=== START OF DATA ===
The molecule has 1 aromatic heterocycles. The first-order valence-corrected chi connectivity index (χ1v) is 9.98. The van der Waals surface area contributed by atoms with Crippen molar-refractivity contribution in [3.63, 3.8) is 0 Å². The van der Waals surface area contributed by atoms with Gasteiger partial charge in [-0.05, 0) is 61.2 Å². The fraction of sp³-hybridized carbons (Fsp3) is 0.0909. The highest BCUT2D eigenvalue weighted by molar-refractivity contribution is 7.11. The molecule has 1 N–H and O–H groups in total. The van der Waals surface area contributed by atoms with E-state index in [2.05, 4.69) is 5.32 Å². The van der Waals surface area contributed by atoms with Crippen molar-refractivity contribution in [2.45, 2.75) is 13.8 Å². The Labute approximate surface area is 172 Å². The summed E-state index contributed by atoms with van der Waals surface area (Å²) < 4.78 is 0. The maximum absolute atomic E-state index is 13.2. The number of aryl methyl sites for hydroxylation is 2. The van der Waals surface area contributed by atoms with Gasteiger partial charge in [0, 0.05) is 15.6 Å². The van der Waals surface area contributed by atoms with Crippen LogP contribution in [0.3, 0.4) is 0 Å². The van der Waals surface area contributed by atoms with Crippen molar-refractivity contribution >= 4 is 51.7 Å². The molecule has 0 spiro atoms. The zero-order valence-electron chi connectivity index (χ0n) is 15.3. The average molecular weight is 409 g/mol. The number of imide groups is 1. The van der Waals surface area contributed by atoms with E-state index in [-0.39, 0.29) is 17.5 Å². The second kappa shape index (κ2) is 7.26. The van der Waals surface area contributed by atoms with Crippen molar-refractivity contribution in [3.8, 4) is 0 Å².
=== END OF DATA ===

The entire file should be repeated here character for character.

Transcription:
The molecule has 1 aromatic heterocycles. The first-order valence-corrected chi connectivity index (χ1v) is 9.98. The van der Waals surface area contributed by atoms with Crippen molar-refractivity contribution in [3.63, 3.8) is 0 Å². The van der Waals surface area contributed by atoms with Gasteiger partial charge in [-0.05, 0) is 61.2 Å². The fraction of sp³-hybridized carbons (Fsp3) is 0.0909. The highest BCUT2D eigenvalue weighted by molar-refractivity contribution is 7.11. The molecule has 1 N–H and O–H groups in total. The van der Waals surface area contributed by atoms with E-state index in [2.05, 4.69) is 5.32 Å². The van der Waals surface area contributed by atoms with Crippen molar-refractivity contribution in [2.45, 2.75) is 13.8 Å². The Labute approximate surface area is 172 Å². The summed E-state index contributed by atoms with van der Waals surface area (Å²) < 4.78 is 0. The maximum absolute atomic E-state index is 13.2. The number of aryl methyl sites for hydroxylation is 2. The van der Waals surface area contributed by atoms with Gasteiger partial charge in [0, 0.05) is 15.6 Å². The van der Waals surface area contributed by atoms with Crippen LogP contribution in [0.3, 0.4) is 0 Å². The van der Waals surface area contributed by atoms with Crippen molar-refractivity contribution >= 4 is 51.7 Å². The molecule has 0 spiro atoms. The zero-order valence-electron chi connectivity index (χ0n) is 15.3. The average molecular weight is 409 g/mol. The number of imide groups is 1. The van der Waals surface area contributed by atoms with E-state index in [-0.39, 0.29) is 17.5 Å². The second kappa shape index (κ2) is 7.26. The van der Waals surface area contributed by atoms with Crippen molar-refractivity contribution in [3.8, 4) is 0 Å².